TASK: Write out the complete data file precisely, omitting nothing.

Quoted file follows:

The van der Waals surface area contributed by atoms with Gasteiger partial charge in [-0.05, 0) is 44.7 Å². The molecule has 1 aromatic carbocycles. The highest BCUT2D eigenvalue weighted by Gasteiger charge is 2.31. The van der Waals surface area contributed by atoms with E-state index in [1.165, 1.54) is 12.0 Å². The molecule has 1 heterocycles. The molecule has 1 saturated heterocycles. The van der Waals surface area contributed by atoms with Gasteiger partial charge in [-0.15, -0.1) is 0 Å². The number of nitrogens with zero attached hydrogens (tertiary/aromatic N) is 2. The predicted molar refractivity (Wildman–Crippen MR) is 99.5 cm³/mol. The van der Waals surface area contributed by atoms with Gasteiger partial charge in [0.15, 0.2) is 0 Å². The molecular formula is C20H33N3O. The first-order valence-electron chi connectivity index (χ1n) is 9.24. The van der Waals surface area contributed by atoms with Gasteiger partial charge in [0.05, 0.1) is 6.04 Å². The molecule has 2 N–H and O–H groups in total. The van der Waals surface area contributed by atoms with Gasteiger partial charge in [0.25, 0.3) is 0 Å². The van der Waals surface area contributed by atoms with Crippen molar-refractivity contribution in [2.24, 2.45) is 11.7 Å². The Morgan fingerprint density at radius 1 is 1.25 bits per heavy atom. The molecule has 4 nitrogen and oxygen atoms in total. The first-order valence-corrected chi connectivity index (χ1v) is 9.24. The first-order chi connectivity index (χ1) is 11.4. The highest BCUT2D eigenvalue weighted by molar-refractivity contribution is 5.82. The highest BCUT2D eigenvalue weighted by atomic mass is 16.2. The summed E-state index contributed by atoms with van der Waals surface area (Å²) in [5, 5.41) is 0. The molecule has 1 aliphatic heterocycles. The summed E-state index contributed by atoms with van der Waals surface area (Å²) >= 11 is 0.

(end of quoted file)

The van der Waals surface area contributed by atoms with Gasteiger partial charge in [-0.05, 0) is 44.7 Å². The molecule has 1 aromatic carbocycles. The highest BCUT2D eigenvalue weighted by Gasteiger charge is 2.31. The van der Waals surface area contributed by atoms with E-state index in [1.165, 1.54) is 12.0 Å². The molecule has 1 heterocycles. The molecule has 1 saturated heterocycles. The van der Waals surface area contributed by atoms with Gasteiger partial charge in [-0.15, -0.1) is 0 Å². The number of nitrogens with zero attached hydrogens (tertiary/aromatic N) is 2. The predicted molar refractivity (Wildman–Crippen MR) is 99.5 cm³/mol. The van der Waals surface area contributed by atoms with Gasteiger partial charge in [0.15, 0.2) is 0 Å². The molecular formula is C20H33N3O. The first-order valence-electron chi connectivity index (χ1n) is 9.24. The van der Waals surface area contributed by atoms with Gasteiger partial charge in [0.05, 0.1) is 6.04 Å². The molecule has 2 N–H and O–H groups in total. The van der Waals surface area contributed by atoms with Gasteiger partial charge in [0.25, 0.3) is 0 Å². The van der Waals surface area contributed by atoms with Crippen molar-refractivity contribution in [2.24, 2.45) is 11.7 Å². The Morgan fingerprint density at radius 1 is 1.25 bits per heavy atom. The molecule has 4 nitrogen and oxygen atoms in total. The first-order valence-corrected chi connectivity index (χ1v) is 9.24. The first-order chi connectivity index (χ1) is 11.4. The highest BCUT2D eigenvalue weighted by molar-refractivity contribution is 5.82. The highest BCUT2D eigenvalue weighted by atomic mass is 16.2. The summed E-state index contributed by atoms with van der Waals surface area (Å²) in [5, 5.41) is 0. The molecule has 1 aliphatic heterocycles. The summed E-state index contributed by atoms with van der Waals surface area (Å²) >= 11 is 0.